Western Digital Blue SN5000 4TB Gen 4 SSD Review – TLC or QLC Memory – You Pick

Western Digital has recently released it’s newest Blue SN5000 NVMe SSD in a PCIe 4.0 design and, although there isn’t much to scream and shout about, this SSD is a bit different from the rest.  It relies on two separate types of memory, depending on the chosen size.  If you are buying the SN5000 from 500GB to the 2TB capacity, the memory in use is KIOXIA 112-layer 3D TLC BiCS 5.  If you want the higher capacity 4TB SN5000,  you get the newest 162-layer BiCS 6 3D QLC memory.  The reason of course is that BiCS6 memory is 40% smaller than BiCS 5 which allows the M.2 form factor to accommodate a full 4TB as a single sided SSD.

We have the 4TB capacity on our bench today and, quite frankly, for a QLC variant, it has some punch.  I certainly never expected such performance from a QLC SSD.  It is a single-sided SSD with two small 2TB BiCS 6 chips, an even smaller in-house PCIe 4 NVMe controller which also means something else that is rather refreshing.  This SSD does not require any cooling solution.  You can throw it in to an ultrabook for 5.5GB/s speeds and 4TB capacity without a concern.  Did we mention that this SSD is DRAM-less?


The WD Blue SN5000 is a 4-channel PCIe 4.0 SSD that is set into a 2280 (22mm wide by 80mm long) form factor and uses the latest NVMe 2.0 protocol.  It is now available in capacities of 500GB, 1TB, 2TB and 4TB and as mentioned, all capacities but the 4TB use KIOXIA BiCS 5 3D TLC NAND flash memory whereas the 4TB version relies on the latest QLC BiCS 6.  Performance is variable for every capacity as shown in this chart below:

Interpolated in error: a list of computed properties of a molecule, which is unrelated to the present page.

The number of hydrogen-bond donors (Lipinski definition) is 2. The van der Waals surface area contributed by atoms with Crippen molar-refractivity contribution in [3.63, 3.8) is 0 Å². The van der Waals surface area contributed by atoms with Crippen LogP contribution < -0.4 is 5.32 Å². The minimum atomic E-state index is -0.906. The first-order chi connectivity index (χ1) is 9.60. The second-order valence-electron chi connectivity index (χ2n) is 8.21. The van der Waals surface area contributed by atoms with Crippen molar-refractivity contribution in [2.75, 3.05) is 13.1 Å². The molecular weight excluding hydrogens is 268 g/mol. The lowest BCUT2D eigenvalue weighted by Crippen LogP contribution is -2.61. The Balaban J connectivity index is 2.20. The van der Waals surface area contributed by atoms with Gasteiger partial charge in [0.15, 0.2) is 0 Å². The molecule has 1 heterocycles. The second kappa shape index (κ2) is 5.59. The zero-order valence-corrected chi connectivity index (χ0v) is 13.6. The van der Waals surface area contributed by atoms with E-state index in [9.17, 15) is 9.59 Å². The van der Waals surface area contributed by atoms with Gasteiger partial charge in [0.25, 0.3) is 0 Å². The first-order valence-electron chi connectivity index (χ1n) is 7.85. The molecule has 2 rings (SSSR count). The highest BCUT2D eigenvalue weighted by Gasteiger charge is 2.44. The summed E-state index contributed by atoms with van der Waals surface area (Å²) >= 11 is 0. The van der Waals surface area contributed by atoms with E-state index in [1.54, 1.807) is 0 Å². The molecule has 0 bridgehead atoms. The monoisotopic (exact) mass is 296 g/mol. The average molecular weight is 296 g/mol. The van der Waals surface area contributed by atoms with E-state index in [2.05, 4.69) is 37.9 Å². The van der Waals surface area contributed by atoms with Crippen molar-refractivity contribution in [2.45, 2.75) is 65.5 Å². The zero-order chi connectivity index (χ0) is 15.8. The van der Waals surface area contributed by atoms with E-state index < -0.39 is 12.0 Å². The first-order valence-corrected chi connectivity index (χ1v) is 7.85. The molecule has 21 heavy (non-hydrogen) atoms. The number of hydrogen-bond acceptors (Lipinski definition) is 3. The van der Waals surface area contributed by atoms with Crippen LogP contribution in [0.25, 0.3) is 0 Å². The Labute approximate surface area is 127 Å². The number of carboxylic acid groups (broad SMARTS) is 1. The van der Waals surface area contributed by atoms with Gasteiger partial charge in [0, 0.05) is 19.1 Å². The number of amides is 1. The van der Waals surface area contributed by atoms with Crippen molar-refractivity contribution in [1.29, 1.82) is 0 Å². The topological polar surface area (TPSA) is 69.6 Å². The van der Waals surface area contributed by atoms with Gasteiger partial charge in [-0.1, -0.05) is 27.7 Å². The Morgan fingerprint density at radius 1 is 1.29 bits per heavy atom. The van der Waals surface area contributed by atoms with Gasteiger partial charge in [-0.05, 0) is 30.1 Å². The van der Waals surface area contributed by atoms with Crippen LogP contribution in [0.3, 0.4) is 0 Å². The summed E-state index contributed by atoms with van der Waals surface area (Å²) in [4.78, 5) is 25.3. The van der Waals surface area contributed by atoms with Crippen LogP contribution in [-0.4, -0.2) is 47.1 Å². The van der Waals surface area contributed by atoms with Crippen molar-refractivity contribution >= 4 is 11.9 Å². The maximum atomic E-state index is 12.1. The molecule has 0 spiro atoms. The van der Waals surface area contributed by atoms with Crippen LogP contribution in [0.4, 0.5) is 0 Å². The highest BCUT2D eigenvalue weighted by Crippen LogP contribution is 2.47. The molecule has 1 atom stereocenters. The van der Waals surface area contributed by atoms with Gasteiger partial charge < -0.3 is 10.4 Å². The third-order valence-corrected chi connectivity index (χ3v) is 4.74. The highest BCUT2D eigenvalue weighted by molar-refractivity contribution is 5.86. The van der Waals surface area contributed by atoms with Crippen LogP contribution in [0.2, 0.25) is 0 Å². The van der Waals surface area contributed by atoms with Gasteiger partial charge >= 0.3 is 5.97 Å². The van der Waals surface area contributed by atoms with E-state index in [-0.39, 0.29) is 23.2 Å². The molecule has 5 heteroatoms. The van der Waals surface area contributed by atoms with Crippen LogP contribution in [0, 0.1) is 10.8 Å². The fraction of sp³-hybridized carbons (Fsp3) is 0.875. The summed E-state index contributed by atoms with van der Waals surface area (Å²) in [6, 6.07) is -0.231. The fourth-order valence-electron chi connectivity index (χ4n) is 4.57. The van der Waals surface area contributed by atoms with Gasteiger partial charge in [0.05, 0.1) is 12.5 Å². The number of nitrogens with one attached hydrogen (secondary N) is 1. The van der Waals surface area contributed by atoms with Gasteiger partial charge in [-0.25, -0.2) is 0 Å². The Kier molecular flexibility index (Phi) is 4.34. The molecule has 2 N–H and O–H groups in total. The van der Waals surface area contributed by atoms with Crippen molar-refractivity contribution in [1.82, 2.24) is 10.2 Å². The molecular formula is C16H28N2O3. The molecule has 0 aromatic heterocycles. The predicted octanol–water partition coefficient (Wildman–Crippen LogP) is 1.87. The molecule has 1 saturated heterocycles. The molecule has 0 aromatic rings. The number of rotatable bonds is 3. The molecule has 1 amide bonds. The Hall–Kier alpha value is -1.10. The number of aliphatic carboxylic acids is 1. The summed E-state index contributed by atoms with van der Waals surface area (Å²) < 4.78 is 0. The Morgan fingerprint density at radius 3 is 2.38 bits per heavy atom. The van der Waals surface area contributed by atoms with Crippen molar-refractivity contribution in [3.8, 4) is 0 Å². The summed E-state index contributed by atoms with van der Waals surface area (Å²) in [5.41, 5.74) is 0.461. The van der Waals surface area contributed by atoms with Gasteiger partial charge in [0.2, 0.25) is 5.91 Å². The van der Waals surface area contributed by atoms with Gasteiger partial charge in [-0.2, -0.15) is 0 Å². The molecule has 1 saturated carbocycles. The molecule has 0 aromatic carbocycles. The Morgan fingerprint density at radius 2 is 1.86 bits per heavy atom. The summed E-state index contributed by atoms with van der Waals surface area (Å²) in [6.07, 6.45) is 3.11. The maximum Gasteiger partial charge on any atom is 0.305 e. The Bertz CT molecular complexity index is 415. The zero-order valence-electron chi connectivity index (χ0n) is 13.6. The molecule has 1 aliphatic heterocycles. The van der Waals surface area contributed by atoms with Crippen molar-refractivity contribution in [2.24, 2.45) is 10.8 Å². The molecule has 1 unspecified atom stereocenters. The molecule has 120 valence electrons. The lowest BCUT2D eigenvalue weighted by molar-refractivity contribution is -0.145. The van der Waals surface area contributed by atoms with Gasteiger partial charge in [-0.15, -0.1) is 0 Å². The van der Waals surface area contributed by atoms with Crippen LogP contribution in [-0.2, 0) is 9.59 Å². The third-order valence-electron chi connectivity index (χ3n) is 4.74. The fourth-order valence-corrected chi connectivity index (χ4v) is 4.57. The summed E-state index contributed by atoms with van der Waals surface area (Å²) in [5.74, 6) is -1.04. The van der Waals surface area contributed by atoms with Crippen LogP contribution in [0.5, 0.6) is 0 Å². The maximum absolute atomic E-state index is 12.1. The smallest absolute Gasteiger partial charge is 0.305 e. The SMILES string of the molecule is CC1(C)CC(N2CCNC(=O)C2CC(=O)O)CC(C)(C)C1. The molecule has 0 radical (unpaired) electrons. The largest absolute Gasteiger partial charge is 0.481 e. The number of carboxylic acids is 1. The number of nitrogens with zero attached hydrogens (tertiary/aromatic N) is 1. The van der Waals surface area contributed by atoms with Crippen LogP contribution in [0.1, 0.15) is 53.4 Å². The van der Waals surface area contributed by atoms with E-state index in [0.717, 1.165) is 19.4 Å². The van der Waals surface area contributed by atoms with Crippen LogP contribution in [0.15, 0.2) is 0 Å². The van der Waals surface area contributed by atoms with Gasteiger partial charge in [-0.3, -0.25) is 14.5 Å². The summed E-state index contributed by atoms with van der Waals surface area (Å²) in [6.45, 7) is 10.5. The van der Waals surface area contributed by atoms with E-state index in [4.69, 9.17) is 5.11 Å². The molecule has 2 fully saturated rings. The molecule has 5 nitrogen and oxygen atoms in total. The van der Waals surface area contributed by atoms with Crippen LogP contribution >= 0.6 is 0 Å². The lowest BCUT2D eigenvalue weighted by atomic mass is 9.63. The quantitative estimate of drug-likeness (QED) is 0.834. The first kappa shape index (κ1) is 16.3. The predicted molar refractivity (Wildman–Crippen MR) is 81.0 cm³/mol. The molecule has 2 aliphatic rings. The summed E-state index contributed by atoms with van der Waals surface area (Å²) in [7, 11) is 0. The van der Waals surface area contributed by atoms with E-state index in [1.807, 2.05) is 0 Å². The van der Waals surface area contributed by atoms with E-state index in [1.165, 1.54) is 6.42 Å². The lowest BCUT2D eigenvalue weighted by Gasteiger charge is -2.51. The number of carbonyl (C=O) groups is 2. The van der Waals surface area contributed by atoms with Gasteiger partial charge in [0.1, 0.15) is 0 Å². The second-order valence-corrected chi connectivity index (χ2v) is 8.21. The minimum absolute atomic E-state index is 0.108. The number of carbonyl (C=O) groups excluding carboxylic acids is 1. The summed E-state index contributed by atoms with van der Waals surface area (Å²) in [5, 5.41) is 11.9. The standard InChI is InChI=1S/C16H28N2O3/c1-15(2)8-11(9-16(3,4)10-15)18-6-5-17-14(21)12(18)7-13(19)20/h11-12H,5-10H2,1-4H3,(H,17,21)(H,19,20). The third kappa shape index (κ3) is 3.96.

Testing should be rather interesting as our 4TB sample speaks to 5.5GB/s read and 5GB/s for a QLC and DRAMless SSD, but there is something worthy of note with respect to endurance.  Typically with SSDs, we see the endurance double when jumping to the next capacity, however, for this SSD the 2TB is 900TBW whereas the 4TB is only 1200TBW (and not 1800TBW).  This is the result of WD’s choice to use QLC memory rather than TLC memory, however, this shouldn’t dissuade anyone as that is still alot of use in itself.  It is extremely rare that anyone has ever seen SSDs reach end life…  No worry though as this SSD comes with a limited 5-year warranty.


Perhaps the success of the 4TB SN5000 lies in its use of Western Digital’s proprietary nCache 4.0 software which would allow for creative workflows and an AI-enabled experience.  The SN5000 also conforms to the TCG Pyrite 2.01 storage specification.  Looking at the SSD void of branding sticker we see only two NAND chips, each having a 2GB RAW value, as well as a very small in-house Gen 4 NVMe SSD controller.


Checking Amazon, we see WD Blue SN5000 pricing at $93 (500GB), $105.35 (1TB), $93.50 (2TB) and $360.94 for the 4TB sample.  That price for the 2TB version might be a mistake but was definitely that listed at the time of this report…

Now let’s check out the performance of this QLC DRAMless WD Blue SN5000 SSD…

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